Uber rolls out a new service, Uber Health on Thursday that will be a B2B ride-hailing platform for healthcare providers who can book rides for patients who need assistance getting to and from their medical appointments.
Healthcare providers like hospitals, clinics, rehab centers can book rides for patients and their caregivers from a centralized dashboard. The passengers will not be required to have the Uber app or even a smartphone in order to avail the service.
The service is somewhat similar to the company’s UberCENTRAL business line that provides a ride-booking platform for businesses who want to book rides for their clients. But the UberCENTRAL is also tailored for Healthcare with HIPAA standards compliance letting customers use the service by just a landline.
The ride-hailing giant had been paying a lot of attention to the healthcare industry and has even kept record of patient care statistics. According to Uber Health General Manger, Chris Weber, 3.6 million Americans miss their medical appointments due to unavailability of transport, while every year one third of the total patients don’t show up at their appointments.
“Uber’s endeavors into health care trace back to 2014, when Uber first offered on-demand flu shots in large markets across the U.S.,” he said. “Since then there have been similar efforts throughout the world, from diabetes and thyroid testing in India, to subsidized rides for breast cancer screening in the U.S., to many more. That said, all of these efforts have been pop-ups.”
This led the company to work in the field and create a service which is reliable and impactful and which could at least lower the number of people missing their medical appointments.
After a lot of hard work and consideration the company finally came up with the best service. Uber Health will enable hospitals and clinics to book rides on behalf of their clients, from a centralized dashboard. They will just have to enter the client’s name, number, location and select the type of vehicle. After a ride is booked successfully, the client will get a text message on their device notifying them about their Uber ride. Then they will get a service link and the ride details like who will be picking them up, from where and when, along with a live map showing the live location of their ride.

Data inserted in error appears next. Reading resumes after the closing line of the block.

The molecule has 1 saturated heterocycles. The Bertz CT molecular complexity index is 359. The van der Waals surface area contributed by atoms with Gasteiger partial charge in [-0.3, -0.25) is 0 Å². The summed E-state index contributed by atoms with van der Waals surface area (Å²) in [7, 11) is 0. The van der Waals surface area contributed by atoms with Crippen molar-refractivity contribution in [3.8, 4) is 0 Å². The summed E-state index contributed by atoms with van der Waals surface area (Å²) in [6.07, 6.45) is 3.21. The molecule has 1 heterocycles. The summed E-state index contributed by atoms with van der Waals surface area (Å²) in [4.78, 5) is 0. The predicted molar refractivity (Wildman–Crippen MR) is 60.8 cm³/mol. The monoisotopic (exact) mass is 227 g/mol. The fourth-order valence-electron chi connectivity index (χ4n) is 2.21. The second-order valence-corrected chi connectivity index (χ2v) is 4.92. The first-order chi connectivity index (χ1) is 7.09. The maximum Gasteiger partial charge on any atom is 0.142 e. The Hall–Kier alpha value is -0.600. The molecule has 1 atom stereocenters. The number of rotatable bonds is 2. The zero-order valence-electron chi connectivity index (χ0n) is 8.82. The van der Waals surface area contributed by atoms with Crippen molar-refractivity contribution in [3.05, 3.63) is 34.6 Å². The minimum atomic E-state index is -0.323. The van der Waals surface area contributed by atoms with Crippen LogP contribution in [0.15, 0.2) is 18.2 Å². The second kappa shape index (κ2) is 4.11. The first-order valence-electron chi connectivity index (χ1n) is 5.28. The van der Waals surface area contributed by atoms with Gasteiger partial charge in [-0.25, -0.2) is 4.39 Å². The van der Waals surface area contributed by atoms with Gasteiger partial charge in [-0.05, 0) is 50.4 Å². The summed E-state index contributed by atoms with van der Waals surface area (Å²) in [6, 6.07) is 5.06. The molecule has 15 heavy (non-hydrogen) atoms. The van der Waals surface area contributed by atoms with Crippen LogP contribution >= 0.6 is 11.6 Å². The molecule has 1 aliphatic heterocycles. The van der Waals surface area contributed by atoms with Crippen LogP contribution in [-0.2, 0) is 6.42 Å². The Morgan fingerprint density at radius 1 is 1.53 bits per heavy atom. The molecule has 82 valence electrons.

Uber is also working on notifying the clients about their rides by voice calls on basic phones and landlines. There will be a printout filled by the Heatlhcare provider that clients will be provided at the time of leaving their homes and at the time when they will be leaving the clinic.
Weber notes that all of the trip information will be recorded by Uber Health, only in the client side.
Coming to the business side, Uber will charge the healthcare customers for the individual ride only. Access to the dashboard and other reporting services will be free of charge.
Thanks to a private beta version that was launched last summer, Uber already has more than 100 Healthcare organizations on board. The company has also built an API that will make it easier for Healthcare organizations to add the service into their existing patient management software.
Uber Health, although helping the patients, should not be considered as emergency service vehicles like ambulances. Though it is very easy for Uber to launch its own fleet of ambulances, the company does not have such plans. Weber simply said that Uber-branded ambulances were “not on our road map.”